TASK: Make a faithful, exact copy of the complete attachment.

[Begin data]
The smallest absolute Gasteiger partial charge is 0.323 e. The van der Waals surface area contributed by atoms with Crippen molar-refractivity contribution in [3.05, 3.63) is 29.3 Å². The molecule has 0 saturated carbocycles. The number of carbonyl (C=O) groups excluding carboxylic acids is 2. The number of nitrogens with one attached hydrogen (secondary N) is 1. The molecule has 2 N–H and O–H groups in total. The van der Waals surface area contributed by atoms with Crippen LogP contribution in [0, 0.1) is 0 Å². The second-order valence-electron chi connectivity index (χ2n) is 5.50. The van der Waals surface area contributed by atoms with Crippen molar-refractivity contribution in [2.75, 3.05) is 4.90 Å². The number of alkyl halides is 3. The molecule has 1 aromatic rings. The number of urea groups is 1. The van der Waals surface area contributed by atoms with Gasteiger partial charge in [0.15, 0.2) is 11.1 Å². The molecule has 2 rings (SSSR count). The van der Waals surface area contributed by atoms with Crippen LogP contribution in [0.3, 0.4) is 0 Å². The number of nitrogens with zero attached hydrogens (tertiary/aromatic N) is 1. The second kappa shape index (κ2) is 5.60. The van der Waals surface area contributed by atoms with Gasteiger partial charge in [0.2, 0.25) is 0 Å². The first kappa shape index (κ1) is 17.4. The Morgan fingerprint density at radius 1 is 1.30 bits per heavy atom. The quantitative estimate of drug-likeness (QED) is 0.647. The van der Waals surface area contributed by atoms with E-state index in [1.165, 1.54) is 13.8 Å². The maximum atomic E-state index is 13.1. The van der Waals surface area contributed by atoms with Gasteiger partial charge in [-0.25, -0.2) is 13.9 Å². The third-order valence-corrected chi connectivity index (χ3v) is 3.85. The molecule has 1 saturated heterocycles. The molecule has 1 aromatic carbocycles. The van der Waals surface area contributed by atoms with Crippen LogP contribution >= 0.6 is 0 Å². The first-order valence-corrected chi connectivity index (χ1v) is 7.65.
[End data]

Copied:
The smallest absolute Gasteiger partial charge is 0.323 e. The van der Waals surface area contributed by atoms with Crippen molar-refractivity contribution in [3.05, 3.63) is 29.3 Å². The molecule has 0 saturated carbocycles. The number of carbonyl (C=O) groups excluding carboxylic acids is 2. The number of nitrogens with one attached hydrogen (secondary N) is 1. The molecule has 2 N–H and O–H groups in total. The van der Waals surface area contributed by atoms with Crippen LogP contribution in [0, 0.1) is 0 Å². The second-order valence-electron chi connectivity index (χ2n) is 5.50. The van der Waals surface area contributed by atoms with Crippen molar-refractivity contribution in [2.75, 3.05) is 4.90 Å². The number of alkyl halides is 3. The molecule has 1 aromatic rings. The number of urea groups is 1. The van der Waals surface area contributed by atoms with Gasteiger partial charge in [0.15, 0.2) is 11.1 Å². The molecule has 2 rings (SSSR count). The van der Waals surface area contributed by atoms with Crippen LogP contribution in [0.3, 0.4) is 0 Å². The number of nitrogens with zero attached hydrogens (tertiary/aromatic N) is 1. The second kappa shape index (κ2) is 5.60. The van der Waals surface area contributed by atoms with Gasteiger partial charge in [0.2, 0.25) is 0 Å². The first kappa shape index (κ1) is 17.4. The Morgan fingerprint density at radius 1 is 1.30 bits per heavy atom. The quantitative estimate of drug-likeness (QED) is 0.647. The van der Waals surface area contributed by atoms with E-state index in [1.165, 1.54) is 13.8 Å². The maximum atomic E-state index is 13.1. The van der Waals surface area contributed by atoms with Gasteiger partial charge in [-0.25, -0.2) is 13.9 Å². The third-order valence-corrected chi connectivity index (χ3v) is 3.85. The molecule has 1 saturated heterocycles. The molecule has 1 aromatic carbocycles. The van der Waals surface area contributed by atoms with Crippen LogP contribution >= 0.6 is 0 Å². The first-order valence-corrected chi connectivity index (χ1v) is 7.65.